Land and Buildings Transaction Tax (LBTT) Changes: April 2024

Land and Buildings Transaction Tax (LBTT) Changes: April 2024

Navigating the world of property transactions can feel overwhelming at times, especially when it comes to understanding the tax implications involved. In Scotland, the Land and Buildings Transaction Tax (LBTT) is the key player in this arena, replacing the UK Stamp Duty Land Tax (SDLT) from April 1st 2015.

LBTT operates on a system of thresholds and bands, ensuring that the tax levied is proportionate to the property price. It’s important to note that if the property you’re purchasing falls below the threshold, you won’t be liable for LBTT. This approach means that different rates and bands apply to various property types and buyers, for example, most buyers to date have enjoyed exemptions for residential properties with a purchase price of up to £145,000.

However, additional considerations will come into play for properties like second homes, where additional charges may apply. Calculating LBTT is typically made easier with the use of online calculators, which factor in property value, type, and any relevant supplements. Your Solicitor/Conveyancer will be able to give you an accurate figure of payable LBTT in order to avoid any confusion or miscalculation if you are unsure. This is often a cost that many purchasers overlook when budgeting as they are unaware of the implications.

Having been in place since 2015, new LBTT regulations have been brought into force from 1st April 2024. Further to a Consultation in 2023, the Scottish Government has released its formal update on Land and Building Transaction Tax (LBTT), alongside new draft legislation.

Replacing a Main Residence

Notably, changes will be made to the way in which the Additional Dwelling Supplement (ADS) is applied. A 6% ADS will now be charged to anyone buying an additional residential property anywhere in Scotland, such as a second home or residential buy-to-let property.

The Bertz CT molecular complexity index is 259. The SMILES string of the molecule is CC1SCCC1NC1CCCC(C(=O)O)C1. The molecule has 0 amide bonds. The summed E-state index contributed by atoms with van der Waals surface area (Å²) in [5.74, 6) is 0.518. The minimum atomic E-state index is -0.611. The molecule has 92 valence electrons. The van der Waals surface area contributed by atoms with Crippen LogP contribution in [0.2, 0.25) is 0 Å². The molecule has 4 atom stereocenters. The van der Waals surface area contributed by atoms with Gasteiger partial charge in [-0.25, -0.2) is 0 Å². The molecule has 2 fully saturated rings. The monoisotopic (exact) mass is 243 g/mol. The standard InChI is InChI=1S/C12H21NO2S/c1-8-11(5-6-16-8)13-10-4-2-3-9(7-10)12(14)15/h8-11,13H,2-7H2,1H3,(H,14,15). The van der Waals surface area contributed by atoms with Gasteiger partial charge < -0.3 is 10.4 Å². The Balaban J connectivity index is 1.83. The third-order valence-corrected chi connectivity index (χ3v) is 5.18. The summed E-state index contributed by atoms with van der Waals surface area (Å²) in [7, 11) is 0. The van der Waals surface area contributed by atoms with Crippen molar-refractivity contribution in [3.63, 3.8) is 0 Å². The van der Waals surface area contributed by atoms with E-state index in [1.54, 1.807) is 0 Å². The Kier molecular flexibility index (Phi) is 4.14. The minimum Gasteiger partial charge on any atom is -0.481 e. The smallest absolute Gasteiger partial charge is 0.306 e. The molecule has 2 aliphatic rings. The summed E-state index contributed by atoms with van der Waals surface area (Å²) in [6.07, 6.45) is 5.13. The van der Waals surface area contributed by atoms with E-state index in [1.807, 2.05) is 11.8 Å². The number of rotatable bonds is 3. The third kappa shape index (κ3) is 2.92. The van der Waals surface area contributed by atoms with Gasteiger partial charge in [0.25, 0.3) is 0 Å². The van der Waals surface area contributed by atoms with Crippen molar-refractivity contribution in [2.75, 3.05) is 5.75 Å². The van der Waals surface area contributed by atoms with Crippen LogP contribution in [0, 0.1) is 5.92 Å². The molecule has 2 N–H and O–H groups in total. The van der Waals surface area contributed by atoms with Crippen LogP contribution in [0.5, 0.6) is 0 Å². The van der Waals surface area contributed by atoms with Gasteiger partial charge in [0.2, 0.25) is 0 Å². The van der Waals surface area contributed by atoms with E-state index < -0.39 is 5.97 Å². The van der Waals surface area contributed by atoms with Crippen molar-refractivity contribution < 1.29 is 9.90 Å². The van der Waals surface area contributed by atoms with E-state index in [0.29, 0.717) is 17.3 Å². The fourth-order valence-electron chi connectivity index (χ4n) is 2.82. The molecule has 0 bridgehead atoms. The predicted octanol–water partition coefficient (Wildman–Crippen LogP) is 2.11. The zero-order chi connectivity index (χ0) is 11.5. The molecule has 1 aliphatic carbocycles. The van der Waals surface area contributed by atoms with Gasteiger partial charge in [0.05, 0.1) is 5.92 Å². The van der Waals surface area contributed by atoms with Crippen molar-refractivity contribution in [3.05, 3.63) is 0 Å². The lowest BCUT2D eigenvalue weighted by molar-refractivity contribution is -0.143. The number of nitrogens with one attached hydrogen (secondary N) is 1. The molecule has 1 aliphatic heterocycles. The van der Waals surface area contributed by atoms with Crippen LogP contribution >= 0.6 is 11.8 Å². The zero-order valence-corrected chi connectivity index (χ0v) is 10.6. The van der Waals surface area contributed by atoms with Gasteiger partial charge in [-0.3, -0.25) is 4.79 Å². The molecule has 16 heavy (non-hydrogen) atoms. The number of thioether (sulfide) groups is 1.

A buyer moving between properties now has to sell their former home within a specified period after buying their new home in order to reclaim the ADS which may be incurred as an overlap. ADS may also be avoided where a new main residence is acquired within a specified period after selling a previous main residence. In both cases, the specified period has been extended from 18 months to 36 months for transactions completed on or after 1st April 2024. This will bring Scotland broadly in line with time periods that apply in England, Northern Ireland and Wales for the replacement of a main residence.

Small Shares in a Property

Previously, the full value of a property that you owned was counted as ownership of another dwelling for the purposes of calculating ADS due, regardless of the share of that property that you owned.  This has now been changed so that only the value of your share of the property you own will be taken into consideration.  If the value of your share is under £40,000 then that will not be considered ownership of another dwelling for the purposes of ADS.

Inherited Dwellings

If a buyer inherits a property between concluding the contract for the purchase of a property and completing that purchase of their new main residence, the inherited dwelling will not be counted towards the number of dwellings owned for the purposes of calculating ADS.  The inherited dwelling may still be counted towards the number of dwellings owned for future purchase transactions, however.

Divorce or Separation

From 1st April 2024 there will now be a Divorce and separation exception if the following conditions are met:-

  • Two dwellings are owned at the end of the effective date (i.e. the date the new property is purchased), and
  • The first dwelling was at any time the buyer’s previous main residence, with a spouse, civil partner, former spouse, or former civil partner, and
  • The first dwelling remains the main residence of the buyer’s spouse, civil partner, former spouse, or former civil partner and there is no intention to reside together again as civil partner or spouse, and
  • The ownership retained in the first dwelling is as a result of a court order or former agreement in connection with a dissolution or annulment of the civil partnership, separation or divorce.

In cases where the above criteria are met, the first dwelling is not considered a dwelling owned for the purposes of calculating ADS.

For further information on the recent LBTT changes please contact;

Sarah Wyllie
Senior Solicitor

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